This afternoon, Eric Wedge told the Mariners that he would not be their manager in 2014. Managers don't typically just suddenly quit, but Wedge's unusual decision appears to be but one example of the uncertainty currently in the air in Seattle. Here are some reactions to Wedge's departure.
- Wedge's odd-seeming decision to quit the Mariners' managerial job is part of a broader trend, writes CBS Sports' Jon Heyman. Justin Upton rejected a trade to Seattle last offseason, and Josh Hamilton turned down a large contract offer from the Mariners last winter as well (although he ended up getting a bigger one from the Angels). That the Mariners dodged bullets in both cases (Taijuan Walker would have been involved in the Upton deal) misses the point, Heyman says. The problem is that, increasingly, big-league players and coaches do not seem to want to work for the Mariners. Heyman also notes that Wedge may not have seen the situation in Seattle as a long-term position, given the possibility that he would have been dismissed when GM Jack Zduriencik lost his job anyway. He also notes that now that the managerial job has been vacated, the Mariners won't have the easiest time filling it, given the possibility that Zduriencik will be dismissed within a year.
- Zduriencik was "quite surprised" when he learned Wedge was quitting, Geoff Baker of the Seattle Times reports. Zduriencik also says the team never actively considered letting Wedge go, even though the Mariners had not extended Wedge's contract. "I think Eric had known I was in his corner and would like to have him back," Zduriencik says. "I think there were a lot of things he and I were going to talk through in relation to the ballclub and the direction…but again, the thought process of not bringing Eric back just wasn’t there." Zduriencik does note that he and Wedge would likely have had trouble seeing eye-to-eye on an extension for Wedge.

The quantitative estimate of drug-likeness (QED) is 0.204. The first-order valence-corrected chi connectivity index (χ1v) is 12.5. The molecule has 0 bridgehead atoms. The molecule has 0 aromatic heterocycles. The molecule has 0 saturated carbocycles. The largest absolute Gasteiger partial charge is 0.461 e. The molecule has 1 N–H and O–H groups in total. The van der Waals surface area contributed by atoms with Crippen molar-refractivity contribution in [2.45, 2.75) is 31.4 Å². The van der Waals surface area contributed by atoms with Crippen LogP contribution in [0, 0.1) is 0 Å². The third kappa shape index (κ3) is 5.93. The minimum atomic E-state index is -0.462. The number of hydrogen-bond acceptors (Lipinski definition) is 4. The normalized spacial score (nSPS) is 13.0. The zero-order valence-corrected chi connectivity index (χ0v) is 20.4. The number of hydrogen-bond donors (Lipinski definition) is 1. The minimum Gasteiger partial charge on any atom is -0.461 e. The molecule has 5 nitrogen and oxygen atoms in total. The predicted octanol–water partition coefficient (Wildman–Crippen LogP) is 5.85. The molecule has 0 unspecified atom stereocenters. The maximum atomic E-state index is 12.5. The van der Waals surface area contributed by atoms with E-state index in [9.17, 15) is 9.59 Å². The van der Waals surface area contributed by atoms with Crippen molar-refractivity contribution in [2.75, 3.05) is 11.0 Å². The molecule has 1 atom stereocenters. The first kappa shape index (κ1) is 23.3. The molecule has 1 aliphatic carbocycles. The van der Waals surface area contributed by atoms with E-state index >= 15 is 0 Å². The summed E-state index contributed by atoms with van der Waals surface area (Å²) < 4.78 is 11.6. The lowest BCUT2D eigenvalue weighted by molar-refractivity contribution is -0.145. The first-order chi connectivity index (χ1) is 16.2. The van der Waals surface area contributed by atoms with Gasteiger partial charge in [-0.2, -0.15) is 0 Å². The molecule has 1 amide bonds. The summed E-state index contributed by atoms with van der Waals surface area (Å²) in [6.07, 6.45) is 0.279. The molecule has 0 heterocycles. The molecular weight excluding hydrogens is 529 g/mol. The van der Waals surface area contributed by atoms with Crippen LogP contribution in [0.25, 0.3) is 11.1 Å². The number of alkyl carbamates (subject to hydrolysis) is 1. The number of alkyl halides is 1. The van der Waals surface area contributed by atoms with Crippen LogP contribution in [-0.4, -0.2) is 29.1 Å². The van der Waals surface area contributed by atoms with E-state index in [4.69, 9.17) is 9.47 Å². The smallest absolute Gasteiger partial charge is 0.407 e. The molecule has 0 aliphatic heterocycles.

- The Mariners' next manager is likely to be someone from within the organization, Dave Cameron of U.S.S. Mariner writes, since top candidates from outside won't want the position. Ted Simmons, who is a senior adviser to Zduriencik, and bench coach Robby Thompson appear to be first in line for the job.